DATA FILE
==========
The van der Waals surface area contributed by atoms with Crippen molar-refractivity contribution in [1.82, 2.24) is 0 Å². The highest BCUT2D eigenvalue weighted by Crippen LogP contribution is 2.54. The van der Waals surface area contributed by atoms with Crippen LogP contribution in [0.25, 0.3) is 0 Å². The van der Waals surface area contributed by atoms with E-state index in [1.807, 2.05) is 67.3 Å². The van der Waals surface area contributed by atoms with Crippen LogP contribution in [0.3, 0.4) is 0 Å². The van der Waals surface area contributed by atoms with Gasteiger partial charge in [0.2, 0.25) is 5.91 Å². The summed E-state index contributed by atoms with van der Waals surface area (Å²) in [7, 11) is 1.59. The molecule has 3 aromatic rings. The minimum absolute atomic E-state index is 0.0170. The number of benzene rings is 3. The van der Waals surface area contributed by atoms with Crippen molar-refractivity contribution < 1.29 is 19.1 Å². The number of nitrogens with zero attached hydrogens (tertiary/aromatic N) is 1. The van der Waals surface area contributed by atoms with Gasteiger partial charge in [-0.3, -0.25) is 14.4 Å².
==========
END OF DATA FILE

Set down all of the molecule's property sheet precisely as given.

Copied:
The van der Waals surface area contributed by atoms with Crippen molar-refractivity contribution in [1.82, 2.24) is 0 Å². The highest BCUT2D eigenvalue weighted by Crippen LogP contribution is 2.54. The van der Waals surface area contributed by atoms with Crippen LogP contribution in [0.25, 0.3) is 0 Å². The van der Waals surface area contributed by atoms with E-state index in [1.807, 2.05) is 67.3 Å². The van der Waals surface area contributed by atoms with Crippen LogP contribution in [0.3, 0.4) is 0 Å². The van der Waals surface area contributed by atoms with Gasteiger partial charge in [0.2, 0.25) is 5.91 Å². The summed E-state index contributed by atoms with van der Waals surface area (Å²) in [7, 11) is 1.59. The molecule has 3 aromatic rings. The minimum absolute atomic E-state index is 0.0170. The number of benzene rings is 3. The van der Waals surface area contributed by atoms with Crippen molar-refractivity contribution < 1.29 is 19.1 Å². The number of nitrogens with zero attached hydrogens (tertiary/aromatic N) is 1. The van der Waals surface area contributed by atoms with Gasteiger partial charge in [-0.3, -0.25) is 14.4 Å².